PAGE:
And of course, the entire operation still hinges on Devan Dubnyk turning in an MVP performance in net. Duber had to be brought in in relief of Darcy Keumper on Friday night during a scheduled night off, and there have been some blips lately while still maintaining his criminal save percentage (.932 overall, .938 at evens), allowing 4 goals to the Kings and 3 to the ‘Ning on Thursday. And as is the case with any goalie, particularly a tall one, is to get him moving laterally to try to find daylight within his abnormally large 5-hole. But Dubnyk is rangey enough to still get to many pucks that a “normal” sized goalie can’t, and the way his season has gone, he still might just slam the door shut on this one.

As for the Men of Four Feathers, suddenly they’re looking to halt a two game slide tacked onto the end of a 7-game winning streak. While Thursday night was more or less a case of getting goalied by Jonathan Bernier, Friday night at the Joe was certainly a less than exemplary performance. Getting clowned by a team that was just aching to be put out of its misery in the Wings reeked of the Hawks not giving a shit with the assumption that they were looking towards this morning’s affair. With no practice yesterday coming off a back to back and the game itself serving as the morning skate, the lineup among the forwards figures to remain the same.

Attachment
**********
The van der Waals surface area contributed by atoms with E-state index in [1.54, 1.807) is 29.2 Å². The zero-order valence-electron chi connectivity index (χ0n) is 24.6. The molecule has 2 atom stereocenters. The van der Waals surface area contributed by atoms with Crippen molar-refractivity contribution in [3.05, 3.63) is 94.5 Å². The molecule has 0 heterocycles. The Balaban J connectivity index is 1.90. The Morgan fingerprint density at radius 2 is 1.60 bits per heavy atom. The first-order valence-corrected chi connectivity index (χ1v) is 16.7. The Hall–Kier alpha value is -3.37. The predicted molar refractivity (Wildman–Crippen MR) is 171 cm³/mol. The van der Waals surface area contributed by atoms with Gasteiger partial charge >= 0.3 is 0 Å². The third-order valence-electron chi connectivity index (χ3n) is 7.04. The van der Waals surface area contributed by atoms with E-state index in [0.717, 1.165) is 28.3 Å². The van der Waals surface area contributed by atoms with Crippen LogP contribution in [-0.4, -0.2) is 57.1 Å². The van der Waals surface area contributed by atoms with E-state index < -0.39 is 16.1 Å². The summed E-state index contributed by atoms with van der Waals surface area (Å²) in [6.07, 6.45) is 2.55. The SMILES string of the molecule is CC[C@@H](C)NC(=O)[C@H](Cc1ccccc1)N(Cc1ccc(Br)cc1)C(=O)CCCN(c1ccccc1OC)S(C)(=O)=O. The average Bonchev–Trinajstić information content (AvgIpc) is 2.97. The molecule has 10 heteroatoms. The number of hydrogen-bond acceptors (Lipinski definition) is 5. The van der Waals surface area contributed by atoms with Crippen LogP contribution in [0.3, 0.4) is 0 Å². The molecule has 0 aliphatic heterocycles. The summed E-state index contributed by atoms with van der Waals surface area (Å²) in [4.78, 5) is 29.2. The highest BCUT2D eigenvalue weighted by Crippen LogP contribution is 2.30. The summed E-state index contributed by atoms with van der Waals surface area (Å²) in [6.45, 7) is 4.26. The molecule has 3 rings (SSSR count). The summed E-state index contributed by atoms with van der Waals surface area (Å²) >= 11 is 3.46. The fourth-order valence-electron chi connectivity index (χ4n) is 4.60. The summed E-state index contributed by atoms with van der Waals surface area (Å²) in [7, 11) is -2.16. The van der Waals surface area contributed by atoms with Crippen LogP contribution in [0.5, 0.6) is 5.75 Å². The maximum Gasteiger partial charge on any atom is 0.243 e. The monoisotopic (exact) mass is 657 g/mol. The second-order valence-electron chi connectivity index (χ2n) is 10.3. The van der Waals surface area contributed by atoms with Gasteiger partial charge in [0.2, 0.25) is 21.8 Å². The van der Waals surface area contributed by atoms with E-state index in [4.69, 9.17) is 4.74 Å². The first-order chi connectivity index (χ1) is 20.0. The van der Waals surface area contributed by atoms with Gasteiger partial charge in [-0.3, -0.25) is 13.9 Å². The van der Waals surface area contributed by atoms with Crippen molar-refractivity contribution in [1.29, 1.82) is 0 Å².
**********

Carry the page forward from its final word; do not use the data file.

On defense, it stands to reason that both Johnny Oduya and Niklas Hjalmarsson will return after being held out of the game in Detroit in yet another signifier that the team itself was simply checked out for the proceedings. This should once again put the Mike Czech pairing in street clothes, because fuck knows that Teflon van Riemsdyk will not sit despite taking a couple brutal and costly angles because he fought and scored a goal. Corey Crawford gets the start again because Jeff Glass sure as fuck isn’t.